I also managed to get from Grand Central Terminal in New York to the Whole Foods in Lincoln Park, Chicago, in just over four hours, in part because American Airlines and I like each other so much.
I'm at O'Hare for the first time this year, wicked early for my flight. This happened because I left lots of time to dig my car out, get Parker sorted, get to the airport, etc. As it turns out, the howling wind cleared my car overnight; there was no traffic; the main roads are already clear because, really, it wasn't that much snow; and when I got to remote parking, an enormous pickup truck pulled out of a parking space, leaving a patch of cleared ground the size of Connecticut. So...I brought a Kindle, and my flight is on time. No stress, no worries, no checked baggage.
Working at home today (thus the earlier post with the dog). This is why:
The National Weather Service says it might melt on Sunday.
If Parker could have read this, he'd have been looking forward to this all day:
Yes, I know, I've posted remarkably similar videos before. Who cares? It's a dog having fun in the snow, which I think has universal appeal.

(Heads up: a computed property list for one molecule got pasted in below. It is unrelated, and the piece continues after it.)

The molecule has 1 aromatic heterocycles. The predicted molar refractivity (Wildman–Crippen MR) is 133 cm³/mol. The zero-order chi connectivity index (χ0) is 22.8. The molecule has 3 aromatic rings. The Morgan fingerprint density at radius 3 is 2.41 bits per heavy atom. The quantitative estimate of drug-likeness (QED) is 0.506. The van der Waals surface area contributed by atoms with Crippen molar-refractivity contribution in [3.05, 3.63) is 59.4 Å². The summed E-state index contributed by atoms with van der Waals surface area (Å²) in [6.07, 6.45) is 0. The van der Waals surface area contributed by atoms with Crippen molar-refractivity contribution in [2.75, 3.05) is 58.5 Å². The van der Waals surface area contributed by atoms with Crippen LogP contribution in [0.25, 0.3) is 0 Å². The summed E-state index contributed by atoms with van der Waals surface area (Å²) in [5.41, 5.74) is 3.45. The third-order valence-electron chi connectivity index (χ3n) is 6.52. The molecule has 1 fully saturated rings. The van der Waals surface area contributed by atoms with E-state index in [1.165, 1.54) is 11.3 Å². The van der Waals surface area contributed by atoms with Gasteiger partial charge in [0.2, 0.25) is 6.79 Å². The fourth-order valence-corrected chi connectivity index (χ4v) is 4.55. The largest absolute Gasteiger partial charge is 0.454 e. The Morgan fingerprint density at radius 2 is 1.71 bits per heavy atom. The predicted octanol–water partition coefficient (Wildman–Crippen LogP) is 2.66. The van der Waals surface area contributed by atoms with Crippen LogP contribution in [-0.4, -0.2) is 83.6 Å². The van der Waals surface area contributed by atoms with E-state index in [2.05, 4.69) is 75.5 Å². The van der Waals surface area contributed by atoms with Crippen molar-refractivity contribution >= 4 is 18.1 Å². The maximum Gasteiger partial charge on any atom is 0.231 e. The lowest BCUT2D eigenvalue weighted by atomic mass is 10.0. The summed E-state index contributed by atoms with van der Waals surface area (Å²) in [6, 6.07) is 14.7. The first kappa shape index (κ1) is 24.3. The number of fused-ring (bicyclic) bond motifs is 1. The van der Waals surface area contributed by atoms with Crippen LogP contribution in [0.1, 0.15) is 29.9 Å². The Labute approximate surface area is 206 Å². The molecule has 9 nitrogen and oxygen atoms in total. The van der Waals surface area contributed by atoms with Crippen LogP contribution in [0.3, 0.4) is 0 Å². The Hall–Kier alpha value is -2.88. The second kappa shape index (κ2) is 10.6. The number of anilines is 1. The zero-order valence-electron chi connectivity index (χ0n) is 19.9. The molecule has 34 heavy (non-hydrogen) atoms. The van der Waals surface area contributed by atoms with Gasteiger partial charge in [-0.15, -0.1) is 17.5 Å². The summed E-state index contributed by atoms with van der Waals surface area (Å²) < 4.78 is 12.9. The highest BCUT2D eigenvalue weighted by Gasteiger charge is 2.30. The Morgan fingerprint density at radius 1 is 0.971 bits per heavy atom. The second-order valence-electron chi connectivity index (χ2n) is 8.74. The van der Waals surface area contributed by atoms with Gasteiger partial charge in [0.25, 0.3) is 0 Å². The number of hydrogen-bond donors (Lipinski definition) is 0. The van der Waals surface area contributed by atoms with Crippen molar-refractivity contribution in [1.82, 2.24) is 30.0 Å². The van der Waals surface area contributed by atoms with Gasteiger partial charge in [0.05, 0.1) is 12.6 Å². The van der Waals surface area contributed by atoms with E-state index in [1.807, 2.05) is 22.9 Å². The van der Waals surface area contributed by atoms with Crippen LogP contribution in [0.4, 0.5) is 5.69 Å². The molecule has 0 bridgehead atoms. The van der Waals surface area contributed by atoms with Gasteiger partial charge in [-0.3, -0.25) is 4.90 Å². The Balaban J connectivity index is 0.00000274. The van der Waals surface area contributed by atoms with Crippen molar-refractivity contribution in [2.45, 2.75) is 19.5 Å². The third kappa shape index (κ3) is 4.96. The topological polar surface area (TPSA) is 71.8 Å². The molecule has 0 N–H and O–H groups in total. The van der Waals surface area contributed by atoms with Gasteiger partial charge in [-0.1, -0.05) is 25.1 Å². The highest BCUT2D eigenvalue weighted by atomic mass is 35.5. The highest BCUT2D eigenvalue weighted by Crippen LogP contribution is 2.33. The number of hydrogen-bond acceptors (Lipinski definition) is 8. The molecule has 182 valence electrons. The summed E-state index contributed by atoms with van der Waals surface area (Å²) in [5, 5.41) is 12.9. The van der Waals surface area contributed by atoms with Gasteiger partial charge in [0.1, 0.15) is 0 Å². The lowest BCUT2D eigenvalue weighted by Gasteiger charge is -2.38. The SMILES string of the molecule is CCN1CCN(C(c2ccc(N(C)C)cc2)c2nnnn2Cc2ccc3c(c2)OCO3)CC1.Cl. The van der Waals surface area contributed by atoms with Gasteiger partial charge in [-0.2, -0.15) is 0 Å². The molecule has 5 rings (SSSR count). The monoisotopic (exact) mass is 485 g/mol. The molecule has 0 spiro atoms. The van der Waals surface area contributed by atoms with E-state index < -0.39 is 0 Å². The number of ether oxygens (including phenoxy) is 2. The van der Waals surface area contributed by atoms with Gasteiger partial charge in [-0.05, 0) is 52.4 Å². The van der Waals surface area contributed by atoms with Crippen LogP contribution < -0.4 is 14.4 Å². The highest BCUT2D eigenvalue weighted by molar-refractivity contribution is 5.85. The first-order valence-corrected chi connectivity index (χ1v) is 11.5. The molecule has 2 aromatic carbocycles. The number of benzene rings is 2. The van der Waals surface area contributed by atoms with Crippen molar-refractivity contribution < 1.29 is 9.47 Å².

My team are all working from home today because we have the technology to do so, and we saw this:
A WINTER STORM WARNING REMAINS IN EFFECT FROM 9 AM THIS MORNING
TO MIDNIGHT CST TONIGHT.
* TIMING...SNOW WILL DEVELOP DURING THE MID TO LATE MORNING HOURS
AND CONTINUE THROUGH THIS AFTERNOON...ENDING TONIGHT. THE
HEAVIEST SNOWFALL WILL OCCUR THIS AFTERNOON.
* ACCUMULATIONS...SNOWFALL TOTALS OF 5 TO 8 INCHES CAN BE
* HAZARDS...SNOW WILL FALL HEAVILY AT TIMES RESULTING IN REDUCED
VISIBILITIES AND SNOWFALL RATES OF AROUND ONE INCH PER HOUR AT
* IMPACTS...ACCUMULATING SNOW WILL CAUSE SIGNIFICANTLY INCREASED
TRAVEL TIMES...RESULTING IN A PARTICULARLY TREACHEROUS COMMUTE
THIS AFTERNOON. IN ADDITION...VERY COLD TEMPERATURES IN THE
TEENS WILL MAKE SALT LESS EFFECTIVE AND COMBINE WITH HEAVY
SNOWFALL RATES TO MAKE IT HARDER FOR ROAD CREWS TO KEEP ROADS
CLEAR OF SNOW AND ICE. THE SNOW WILL ALSO RESULT IN SIGNIFICANT
DISRUPTIONS TO AIR TRAVEL AS WELL.
A WINTER STORM WARNING FOR HEAVY SNOW MEANS SEVERE WINTER WEATHER
CONDITIONS ARE EXPECTED OR OCCURRING. SIGNIFICANT AMOUNTS OF SNOW
ARE FORECAST THAT WILL MAKE TRAVEL DANGEROUS. ONLY TRAVEL IN AN